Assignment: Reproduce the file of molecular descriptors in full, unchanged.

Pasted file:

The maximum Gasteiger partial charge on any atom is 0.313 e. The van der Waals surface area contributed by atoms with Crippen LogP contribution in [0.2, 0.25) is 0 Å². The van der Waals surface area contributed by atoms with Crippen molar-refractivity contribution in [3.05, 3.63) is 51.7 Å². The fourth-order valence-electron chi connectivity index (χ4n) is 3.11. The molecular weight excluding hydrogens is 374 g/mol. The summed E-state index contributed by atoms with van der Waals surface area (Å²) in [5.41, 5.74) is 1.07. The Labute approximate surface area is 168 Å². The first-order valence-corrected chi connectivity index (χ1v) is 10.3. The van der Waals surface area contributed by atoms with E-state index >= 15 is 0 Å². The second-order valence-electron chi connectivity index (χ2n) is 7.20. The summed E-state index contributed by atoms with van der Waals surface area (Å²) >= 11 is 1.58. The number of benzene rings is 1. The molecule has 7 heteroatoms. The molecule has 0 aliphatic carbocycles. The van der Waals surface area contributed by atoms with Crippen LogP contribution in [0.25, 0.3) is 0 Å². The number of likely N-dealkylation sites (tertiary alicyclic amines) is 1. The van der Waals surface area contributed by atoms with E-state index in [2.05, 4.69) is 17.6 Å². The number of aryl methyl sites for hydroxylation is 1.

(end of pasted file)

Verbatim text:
The maximum Gasteiger partial charge on any atom is 0.313 e. The van der Waals surface area contributed by atoms with Crippen LogP contribution in [0.2, 0.25) is 0 Å². The van der Waals surface area contributed by atoms with Crippen molar-refractivity contribution in [3.05, 3.63) is 51.7 Å². The fourth-order valence-electron chi connectivity index (χ4n) is 3.11. The molecular weight excluding hydrogens is 374 g/mol. The summed E-state index contributed by atoms with van der Waals surface area (Å²) in [5.41, 5.74) is 1.07. The Labute approximate surface area is 168 Å². The first-order valence-corrected chi connectivity index (χ1v) is 10.3. The van der Waals surface area contributed by atoms with E-state index >= 15 is 0 Å². The second-order valence-electron chi connectivity index (χ2n) is 7.20. The summed E-state index contributed by atoms with van der Waals surface area (Å²) >= 11 is 1.58. The number of benzene rings is 1. The molecule has 7 heteroatoms. The molecule has 0 aliphatic carbocycles. The van der Waals surface area contributed by atoms with Crippen LogP contribution in [0.25, 0.3) is 0 Å². The number of likely N-dealkylation sites (tertiary alicyclic amines) is 1. The van der Waals surface area contributed by atoms with E-state index in [2.05, 4.69) is 17.6 Å². The number of aryl methyl sites for hydroxylation is 1.